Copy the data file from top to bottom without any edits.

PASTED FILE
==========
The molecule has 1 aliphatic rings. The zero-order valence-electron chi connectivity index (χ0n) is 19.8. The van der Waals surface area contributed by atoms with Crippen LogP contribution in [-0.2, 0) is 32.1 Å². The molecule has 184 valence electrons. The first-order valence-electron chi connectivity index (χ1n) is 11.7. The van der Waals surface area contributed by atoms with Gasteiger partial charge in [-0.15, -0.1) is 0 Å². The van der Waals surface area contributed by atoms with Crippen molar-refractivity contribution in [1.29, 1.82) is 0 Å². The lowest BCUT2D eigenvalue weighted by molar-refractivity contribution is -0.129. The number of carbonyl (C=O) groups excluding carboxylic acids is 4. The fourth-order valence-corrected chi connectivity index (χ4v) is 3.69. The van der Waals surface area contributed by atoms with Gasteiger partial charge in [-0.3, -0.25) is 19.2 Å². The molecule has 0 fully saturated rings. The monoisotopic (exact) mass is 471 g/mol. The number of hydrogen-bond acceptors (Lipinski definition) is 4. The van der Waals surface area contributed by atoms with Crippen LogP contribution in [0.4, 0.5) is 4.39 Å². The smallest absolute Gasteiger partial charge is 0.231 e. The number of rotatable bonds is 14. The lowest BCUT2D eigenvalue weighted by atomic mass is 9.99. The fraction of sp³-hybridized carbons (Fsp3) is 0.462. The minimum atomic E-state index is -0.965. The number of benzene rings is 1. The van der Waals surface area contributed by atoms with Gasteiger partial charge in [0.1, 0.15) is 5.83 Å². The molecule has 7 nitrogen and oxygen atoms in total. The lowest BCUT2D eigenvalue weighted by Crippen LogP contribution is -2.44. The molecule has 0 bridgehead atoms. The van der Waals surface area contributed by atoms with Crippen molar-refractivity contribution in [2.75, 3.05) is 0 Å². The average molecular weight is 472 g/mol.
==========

The molecule has 1 aliphatic rings. The zero-order valence-electron chi connectivity index (χ0n) is 19.8. The van der Waals surface area contributed by atoms with Crippen LogP contribution in [-0.2, 0) is 32.1 Å². The molecule has 184 valence electrons. The first-order valence-electron chi connectivity index (χ1n) is 11.7. The van der Waals surface area contributed by atoms with Gasteiger partial charge in [-0.15, -0.1) is 0 Å². The van der Waals surface area contributed by atoms with Crippen molar-refractivity contribution in [1.29, 1.82) is 0 Å². The lowest BCUT2D eigenvalue weighted by molar-refractivity contribution is -0.129. The number of carbonyl (C=O) groups excluding carboxylic acids is 4. The fourth-order valence-corrected chi connectivity index (χ4v) is 3.69. The van der Waals surface area contributed by atoms with Gasteiger partial charge in [-0.3, -0.25) is 19.2 Å². The molecule has 0 fully saturated rings. The monoisotopic (exact) mass is 471 g/mol. The number of hydrogen-bond acceptors (Lipinski definition) is 4. The van der Waals surface area contributed by atoms with Crippen LogP contribution in [0.4, 0.5) is 4.39 Å². The smallest absolute Gasteiger partial charge is 0.231 e. The number of rotatable bonds is 14. The lowest BCUT2D eigenvalue weighted by atomic mass is 9.99. The fraction of sp³-hybridized carbons (Fsp3) is 0.462. The minimum atomic E-state index is -0.965. The number of benzene rings is 1. The van der Waals surface area contributed by atoms with Gasteiger partial charge in [0.1, 0.15) is 5.83 Å². The molecule has 7 nitrogen and oxygen atoms in total. The lowest BCUT2D eigenvalue weighted by Crippen LogP contribution is -2.44. The molecule has 0 bridgehead atoms. The van der Waals surface area contributed by atoms with Crippen molar-refractivity contribution in [2.75, 3.05) is 0 Å². The average molecular weight is 472 g/mol.